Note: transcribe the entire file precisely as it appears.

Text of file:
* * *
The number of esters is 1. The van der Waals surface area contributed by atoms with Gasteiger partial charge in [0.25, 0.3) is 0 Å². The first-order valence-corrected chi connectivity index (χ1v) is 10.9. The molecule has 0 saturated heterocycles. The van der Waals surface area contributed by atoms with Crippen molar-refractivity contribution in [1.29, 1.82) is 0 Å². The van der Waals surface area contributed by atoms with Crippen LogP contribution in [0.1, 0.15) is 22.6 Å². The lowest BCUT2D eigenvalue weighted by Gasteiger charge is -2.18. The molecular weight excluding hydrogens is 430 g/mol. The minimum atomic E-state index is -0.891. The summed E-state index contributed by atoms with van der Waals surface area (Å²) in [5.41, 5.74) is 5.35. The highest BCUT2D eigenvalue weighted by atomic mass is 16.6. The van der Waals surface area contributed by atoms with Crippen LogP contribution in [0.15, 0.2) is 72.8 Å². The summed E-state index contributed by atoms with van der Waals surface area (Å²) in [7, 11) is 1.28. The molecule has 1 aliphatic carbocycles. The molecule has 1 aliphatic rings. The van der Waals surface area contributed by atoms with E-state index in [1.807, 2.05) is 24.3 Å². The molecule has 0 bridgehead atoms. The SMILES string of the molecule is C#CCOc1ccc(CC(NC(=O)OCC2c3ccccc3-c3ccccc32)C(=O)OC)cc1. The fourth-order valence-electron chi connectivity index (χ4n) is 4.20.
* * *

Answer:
The number of esters is 1. The van der Waals surface area contributed by atoms with Gasteiger partial charge in [0.25, 0.3) is 0 Å². The first-order valence-corrected chi connectivity index (χ1v) is 10.9. The molecule has 0 saturated heterocycles. The van der Waals surface area contributed by atoms with Crippen molar-refractivity contribution in [1.29, 1.82) is 0 Å². The van der Waals surface area contributed by atoms with Crippen LogP contribution in [0.1, 0.15) is 22.6 Å². The lowest BCUT2D eigenvalue weighted by Gasteiger charge is -2.18. The molecular weight excluding hydrogens is 430 g/mol. The minimum atomic E-state index is -0.891. The summed E-state index contributed by atoms with van der Waals surface area (Å²) in [5.41, 5.74) is 5.35. The highest BCUT2D eigenvalue weighted by atomic mass is 16.6. The van der Waals surface area contributed by atoms with Crippen LogP contribution in [0.15, 0.2) is 72.8 Å². The summed E-state index contributed by atoms with van der Waals surface area (Å²) in [7, 11) is 1.28. The molecule has 1 aliphatic carbocycles. The molecule has 1 aliphatic rings. The van der Waals surface area contributed by atoms with E-state index in [1.807, 2.05) is 24.3 Å². The molecule has 0 bridgehead atoms. The SMILES string of the molecule is C#CCOc1ccc(CC(NC(=O)OCC2c3ccccc3-c3ccccc32)C(=O)OC)cc1. The fourth-order valence-electron chi connectivity index (χ4n) is 4.20.